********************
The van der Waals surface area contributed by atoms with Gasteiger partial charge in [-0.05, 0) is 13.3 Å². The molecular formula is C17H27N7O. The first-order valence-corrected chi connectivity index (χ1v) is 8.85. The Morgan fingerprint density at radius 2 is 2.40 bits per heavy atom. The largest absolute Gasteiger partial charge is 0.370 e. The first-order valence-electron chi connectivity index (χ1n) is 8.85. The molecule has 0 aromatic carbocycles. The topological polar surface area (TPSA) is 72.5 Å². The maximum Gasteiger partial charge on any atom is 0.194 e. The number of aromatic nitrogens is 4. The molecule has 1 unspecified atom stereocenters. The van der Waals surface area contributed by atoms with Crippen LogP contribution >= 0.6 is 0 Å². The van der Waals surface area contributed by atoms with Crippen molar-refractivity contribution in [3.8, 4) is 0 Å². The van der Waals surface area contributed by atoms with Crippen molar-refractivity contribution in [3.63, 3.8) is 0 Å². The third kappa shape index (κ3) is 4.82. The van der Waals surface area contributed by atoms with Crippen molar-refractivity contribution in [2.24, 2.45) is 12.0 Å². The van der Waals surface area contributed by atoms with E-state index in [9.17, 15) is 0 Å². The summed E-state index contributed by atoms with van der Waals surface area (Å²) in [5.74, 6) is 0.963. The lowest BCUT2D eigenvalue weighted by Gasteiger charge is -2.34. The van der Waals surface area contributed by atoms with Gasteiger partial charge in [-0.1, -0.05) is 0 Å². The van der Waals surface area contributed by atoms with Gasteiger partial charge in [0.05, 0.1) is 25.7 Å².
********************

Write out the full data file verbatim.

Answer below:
The van der Waals surface area contributed by atoms with Gasteiger partial charge in [-0.05, 0) is 13.3 Å². The molecular formula is C17H27N7O. The first-order valence-corrected chi connectivity index (χ1v) is 8.85. The Morgan fingerprint density at radius 2 is 2.40 bits per heavy atom. The largest absolute Gasteiger partial charge is 0.370 e. The first-order valence-electron chi connectivity index (χ1n) is 8.85. The molecule has 0 aromatic carbocycles. The topological polar surface area (TPSA) is 72.5 Å². The maximum Gasteiger partial charge on any atom is 0.194 e. The number of aromatic nitrogens is 4. The molecule has 1 unspecified atom stereocenters. The van der Waals surface area contributed by atoms with Crippen LogP contribution >= 0.6 is 0 Å². The van der Waals surface area contributed by atoms with Crippen molar-refractivity contribution in [3.8, 4) is 0 Å². The van der Waals surface area contributed by atoms with Crippen molar-refractivity contribution in [3.63, 3.8) is 0 Å². The third kappa shape index (κ3) is 4.82. The van der Waals surface area contributed by atoms with Crippen molar-refractivity contribution in [2.24, 2.45) is 12.0 Å². The van der Waals surface area contributed by atoms with E-state index in [9.17, 15) is 0 Å². The summed E-state index contributed by atoms with van der Waals surface area (Å²) in [5.74, 6) is 0.963. The lowest BCUT2D eigenvalue weighted by Gasteiger charge is -2.34. The van der Waals surface area contributed by atoms with Gasteiger partial charge in [-0.1, -0.05) is 0 Å². The van der Waals surface area contributed by atoms with Gasteiger partial charge in [0.05, 0.1) is 25.7 Å².